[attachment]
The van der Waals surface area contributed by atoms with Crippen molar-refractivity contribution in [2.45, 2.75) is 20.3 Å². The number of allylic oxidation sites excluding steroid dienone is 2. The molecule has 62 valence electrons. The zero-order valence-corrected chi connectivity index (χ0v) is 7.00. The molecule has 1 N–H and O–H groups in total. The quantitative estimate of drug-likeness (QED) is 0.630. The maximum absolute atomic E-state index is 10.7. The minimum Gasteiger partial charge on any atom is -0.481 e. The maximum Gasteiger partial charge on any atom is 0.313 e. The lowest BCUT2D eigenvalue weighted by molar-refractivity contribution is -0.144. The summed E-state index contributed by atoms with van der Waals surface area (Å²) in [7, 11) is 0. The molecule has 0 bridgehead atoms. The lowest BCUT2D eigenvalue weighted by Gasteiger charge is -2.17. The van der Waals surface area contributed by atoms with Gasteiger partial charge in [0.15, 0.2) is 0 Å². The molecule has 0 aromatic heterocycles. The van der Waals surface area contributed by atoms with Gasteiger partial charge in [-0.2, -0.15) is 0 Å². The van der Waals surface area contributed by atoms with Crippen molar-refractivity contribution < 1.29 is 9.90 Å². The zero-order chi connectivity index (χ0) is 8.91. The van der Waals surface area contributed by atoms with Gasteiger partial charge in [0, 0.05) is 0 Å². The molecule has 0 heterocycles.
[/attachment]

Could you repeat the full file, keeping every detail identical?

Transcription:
The van der Waals surface area contributed by atoms with Crippen molar-refractivity contribution in [2.45, 2.75) is 20.3 Å². The number of allylic oxidation sites excluding steroid dienone is 2. The molecule has 62 valence electrons. The zero-order valence-corrected chi connectivity index (χ0v) is 7.00. The molecule has 1 N–H and O–H groups in total. The quantitative estimate of drug-likeness (QED) is 0.630. The maximum absolute atomic E-state index is 10.7. The minimum Gasteiger partial charge on any atom is -0.481 e. The maximum Gasteiger partial charge on any atom is 0.313 e. The lowest BCUT2D eigenvalue weighted by molar-refractivity contribution is -0.144. The summed E-state index contributed by atoms with van der Waals surface area (Å²) in [7, 11) is 0. The molecule has 0 bridgehead atoms. The lowest BCUT2D eigenvalue weighted by Gasteiger charge is -2.17. The van der Waals surface area contributed by atoms with Gasteiger partial charge in [0.15, 0.2) is 0 Å². The molecule has 0 aromatic heterocycles. The van der Waals surface area contributed by atoms with Gasteiger partial charge in [-0.2, -0.15) is 0 Å². The van der Waals surface area contributed by atoms with Crippen molar-refractivity contribution < 1.29 is 9.90 Å². The zero-order chi connectivity index (χ0) is 8.91. The van der Waals surface area contributed by atoms with Gasteiger partial charge in [0, 0.05) is 0 Å². The molecule has 0 heterocycles.